MFIs turn ’profitable’ for capital market access, by Saswati Chakravarty and J Padmapriya

Wednesday, June 1, 2005

Ramesh Ramanathan, vicechairman of Sanghamitra, says: ?There is no conflict between the objective of reaching the poor and the institutional structure you adopt.? Vijay Mahajan, MD of Basix India, a bellwether MFI, says there are about 3,000 micro-finance bodies in India, of which seven have become NBFCs structured with investors, around 20 have registered as not-for-profit organisations while 980 are still societies and 2,000 are mutually-aided societies.

Though there are 3,000 players, barely a handful have a significant size of operations. Most of the major MFIs have opted to become profitable. They include Spandana, Share Microfin, Basix India and SKS, all located in Andhra Pradesh. Spandana, the Guntur-based MFI, has disbursed Rs 550 crore so far, while Share has a cumulative disbursement of Rs 950 crore so far.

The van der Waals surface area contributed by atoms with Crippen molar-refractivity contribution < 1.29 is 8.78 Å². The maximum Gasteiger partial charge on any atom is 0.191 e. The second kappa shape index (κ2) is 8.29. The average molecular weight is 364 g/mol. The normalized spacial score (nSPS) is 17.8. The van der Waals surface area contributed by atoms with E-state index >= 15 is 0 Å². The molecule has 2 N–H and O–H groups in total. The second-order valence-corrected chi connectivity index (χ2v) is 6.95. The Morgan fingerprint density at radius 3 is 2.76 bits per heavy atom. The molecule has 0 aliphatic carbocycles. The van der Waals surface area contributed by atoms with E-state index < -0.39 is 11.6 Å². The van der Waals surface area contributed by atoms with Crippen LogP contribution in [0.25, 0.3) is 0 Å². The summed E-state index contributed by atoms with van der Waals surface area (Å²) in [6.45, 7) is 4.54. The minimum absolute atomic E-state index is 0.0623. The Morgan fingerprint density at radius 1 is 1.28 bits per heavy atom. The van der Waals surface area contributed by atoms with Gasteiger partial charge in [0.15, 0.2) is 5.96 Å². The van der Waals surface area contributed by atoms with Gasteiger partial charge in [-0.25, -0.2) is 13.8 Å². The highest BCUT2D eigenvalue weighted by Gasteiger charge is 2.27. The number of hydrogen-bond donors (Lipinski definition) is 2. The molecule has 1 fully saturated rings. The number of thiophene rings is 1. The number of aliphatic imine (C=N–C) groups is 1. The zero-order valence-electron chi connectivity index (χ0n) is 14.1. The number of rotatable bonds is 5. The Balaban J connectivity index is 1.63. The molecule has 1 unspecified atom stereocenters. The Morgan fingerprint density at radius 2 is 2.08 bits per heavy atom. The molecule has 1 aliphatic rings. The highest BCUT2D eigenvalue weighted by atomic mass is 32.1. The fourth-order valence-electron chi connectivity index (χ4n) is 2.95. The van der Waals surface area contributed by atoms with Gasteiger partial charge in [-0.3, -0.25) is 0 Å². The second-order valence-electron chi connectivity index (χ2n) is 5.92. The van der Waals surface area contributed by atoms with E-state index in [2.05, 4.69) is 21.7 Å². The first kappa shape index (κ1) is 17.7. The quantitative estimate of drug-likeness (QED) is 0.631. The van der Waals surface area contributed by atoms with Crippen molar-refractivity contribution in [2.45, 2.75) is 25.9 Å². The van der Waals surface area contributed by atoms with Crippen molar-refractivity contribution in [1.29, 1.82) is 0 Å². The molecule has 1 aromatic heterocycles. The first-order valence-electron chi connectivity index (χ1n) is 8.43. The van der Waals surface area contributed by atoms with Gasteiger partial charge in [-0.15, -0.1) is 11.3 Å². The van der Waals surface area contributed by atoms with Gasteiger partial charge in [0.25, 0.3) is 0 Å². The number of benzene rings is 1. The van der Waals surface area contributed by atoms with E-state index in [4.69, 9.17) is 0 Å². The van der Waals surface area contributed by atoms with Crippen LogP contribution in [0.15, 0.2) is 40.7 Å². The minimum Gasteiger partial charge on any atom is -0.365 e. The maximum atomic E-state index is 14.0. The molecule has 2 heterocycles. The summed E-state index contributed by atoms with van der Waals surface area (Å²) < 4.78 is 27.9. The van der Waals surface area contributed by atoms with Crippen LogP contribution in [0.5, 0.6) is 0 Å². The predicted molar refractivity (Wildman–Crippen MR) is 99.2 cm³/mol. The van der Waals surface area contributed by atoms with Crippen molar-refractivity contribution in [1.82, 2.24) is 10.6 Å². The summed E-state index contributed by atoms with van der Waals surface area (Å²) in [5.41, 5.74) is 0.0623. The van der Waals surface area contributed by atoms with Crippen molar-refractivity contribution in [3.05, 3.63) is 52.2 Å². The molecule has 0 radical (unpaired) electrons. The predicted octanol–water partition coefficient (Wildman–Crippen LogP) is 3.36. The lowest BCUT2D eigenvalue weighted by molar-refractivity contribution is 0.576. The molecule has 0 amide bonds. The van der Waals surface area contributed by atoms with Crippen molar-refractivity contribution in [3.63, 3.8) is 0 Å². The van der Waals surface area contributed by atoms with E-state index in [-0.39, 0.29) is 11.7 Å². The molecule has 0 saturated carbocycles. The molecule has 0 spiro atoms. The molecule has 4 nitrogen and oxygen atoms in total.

That is not all. Share Microfin is in the process of tying up a $2m equity investment from Vinod Khosla, who will get a 15-17% stake in the institution. Incidentally, Mr Khosla is shopping for more. Share Microfin is also seeing interest from ShoreBank, Sidbi and IFC.

Basix India has equity investors like Hivos Tridos Funds, HDFC, ICICI Bank, IFC while ShoreBank. Spandana is also looking for equity investment. Share Microfin MD Udaia Kumar told ET, ?MFIs are no longer shunned by banks as they are more structured, governed and make profits. It is now important for such institutions to be able to not only cover costs but make margins and declare dividend for shareholders. I have been paying 10% dividend for two years.?
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Source: The Economic Times